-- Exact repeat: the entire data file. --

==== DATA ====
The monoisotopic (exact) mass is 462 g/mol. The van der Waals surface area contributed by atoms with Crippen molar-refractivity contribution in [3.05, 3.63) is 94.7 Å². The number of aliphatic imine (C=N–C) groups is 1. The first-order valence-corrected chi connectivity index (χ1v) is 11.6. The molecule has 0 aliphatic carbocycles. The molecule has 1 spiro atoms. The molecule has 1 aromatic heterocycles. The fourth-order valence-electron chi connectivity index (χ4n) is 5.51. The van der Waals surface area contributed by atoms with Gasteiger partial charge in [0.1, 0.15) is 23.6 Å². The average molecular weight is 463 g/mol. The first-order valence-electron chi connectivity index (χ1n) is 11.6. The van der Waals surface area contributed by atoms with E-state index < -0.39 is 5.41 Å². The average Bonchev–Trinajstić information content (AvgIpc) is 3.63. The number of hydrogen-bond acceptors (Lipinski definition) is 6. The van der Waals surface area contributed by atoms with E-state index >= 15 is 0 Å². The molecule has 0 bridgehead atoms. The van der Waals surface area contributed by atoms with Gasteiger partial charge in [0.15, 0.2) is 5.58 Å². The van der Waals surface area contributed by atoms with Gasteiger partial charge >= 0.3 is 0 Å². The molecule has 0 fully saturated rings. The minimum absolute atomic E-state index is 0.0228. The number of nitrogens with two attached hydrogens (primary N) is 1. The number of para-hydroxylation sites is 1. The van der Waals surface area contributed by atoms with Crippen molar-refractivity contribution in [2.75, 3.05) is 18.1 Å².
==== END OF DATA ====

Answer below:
The monoisotopic (exact) mass is 462 g/mol. The van der Waals surface area contributed by atoms with Crippen molar-refractivity contribution in [3.05, 3.63) is 94.7 Å². The number of aliphatic imine (C=N–C) groups is 1. The first-order valence-corrected chi connectivity index (χ1v) is 11.6. The molecule has 0 aliphatic carbocycles. The molecule has 1 spiro atoms. The molecule has 1 aromatic heterocycles. The fourth-order valence-electron chi connectivity index (χ4n) is 5.51. The van der Waals surface area contributed by atoms with Gasteiger partial charge in [0.1, 0.15) is 23.6 Å². The average molecular weight is 463 g/mol. The first-order valence-electron chi connectivity index (χ1n) is 11.6. The van der Waals surface area contributed by atoms with E-state index < -0.39 is 5.41 Å². The average Bonchev–Trinajstić information content (AvgIpc) is 3.63. The number of hydrogen-bond acceptors (Lipinski definition) is 6. The van der Waals surface area contributed by atoms with E-state index >= 15 is 0 Å². The molecule has 0 bridgehead atoms. The van der Waals surface area contributed by atoms with Gasteiger partial charge in [0.15, 0.2) is 5.58 Å². The van der Waals surface area contributed by atoms with Gasteiger partial charge >= 0.3 is 0 Å². The molecule has 0 fully saturated rings. The minimum absolute atomic E-state index is 0.0228. The number of nitrogens with two attached hydrogens (primary N) is 1. The number of para-hydroxylation sites is 1. The van der Waals surface area contributed by atoms with Crippen molar-refractivity contribution in [2.75, 3.05) is 18.1 Å².